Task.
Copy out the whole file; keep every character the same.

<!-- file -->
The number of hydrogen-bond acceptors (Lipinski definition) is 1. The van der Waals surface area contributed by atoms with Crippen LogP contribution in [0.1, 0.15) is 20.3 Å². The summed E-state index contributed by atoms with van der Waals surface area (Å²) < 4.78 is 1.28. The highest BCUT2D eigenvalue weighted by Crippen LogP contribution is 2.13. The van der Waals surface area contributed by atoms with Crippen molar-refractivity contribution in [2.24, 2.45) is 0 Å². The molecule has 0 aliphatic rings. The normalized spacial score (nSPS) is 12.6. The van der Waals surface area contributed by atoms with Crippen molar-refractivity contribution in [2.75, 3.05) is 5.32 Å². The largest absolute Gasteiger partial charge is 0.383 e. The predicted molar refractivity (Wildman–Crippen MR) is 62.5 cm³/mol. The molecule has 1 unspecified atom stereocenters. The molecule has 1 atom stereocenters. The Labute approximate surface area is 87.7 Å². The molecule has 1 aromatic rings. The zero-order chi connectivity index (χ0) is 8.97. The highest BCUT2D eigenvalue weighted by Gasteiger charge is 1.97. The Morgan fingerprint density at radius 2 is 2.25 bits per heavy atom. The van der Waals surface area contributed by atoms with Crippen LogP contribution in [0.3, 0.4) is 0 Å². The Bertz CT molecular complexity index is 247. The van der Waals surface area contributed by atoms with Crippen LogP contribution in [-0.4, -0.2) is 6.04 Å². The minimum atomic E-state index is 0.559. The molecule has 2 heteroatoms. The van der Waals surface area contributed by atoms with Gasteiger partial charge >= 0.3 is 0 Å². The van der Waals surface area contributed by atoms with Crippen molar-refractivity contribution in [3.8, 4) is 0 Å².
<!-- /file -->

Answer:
The number of hydrogen-bond acceptors (Lipinski definition) is 1. The van der Waals surface area contributed by atoms with Crippen LogP contribution in [0.1, 0.15) is 20.3 Å². The summed E-state index contributed by atoms with van der Waals surface area (Å²) < 4.78 is 1.28. The highest BCUT2D eigenvalue weighted by Crippen LogP contribution is 2.13. The van der Waals surface area contributed by atoms with Crippen molar-refractivity contribution in [2.24, 2.45) is 0 Å². The molecule has 0 aliphatic rings. The normalized spacial score (nSPS) is 12.6. The van der Waals surface area contributed by atoms with Crippen molar-refractivity contribution in [2.75, 3.05) is 5.32 Å². The largest absolute Gasteiger partial charge is 0.383 e. The predicted molar refractivity (Wildman–Crippen MR) is 62.5 cm³/mol. The molecule has 1 unspecified atom stereocenters. The molecule has 1 atom stereocenters. The Labute approximate surface area is 87.7 Å². The molecule has 1 aromatic rings. The zero-order chi connectivity index (χ0) is 8.97. The highest BCUT2D eigenvalue weighted by Gasteiger charge is 1.97. The Morgan fingerprint density at radius 2 is 2.25 bits per heavy atom. The van der Waals surface area contributed by atoms with Crippen LogP contribution in [0.3, 0.4) is 0 Å². The Bertz CT molecular complexity index is 247. The van der Waals surface area contributed by atoms with Crippen LogP contribution in [-0.4, -0.2) is 6.04 Å². The minimum atomic E-state index is 0.559. The molecule has 2 heteroatoms. The van der Waals surface area contributed by atoms with Gasteiger partial charge >= 0.3 is 0 Å². The van der Waals surface area contributed by atoms with Crippen molar-refractivity contribution in [3.8, 4) is 0 Å².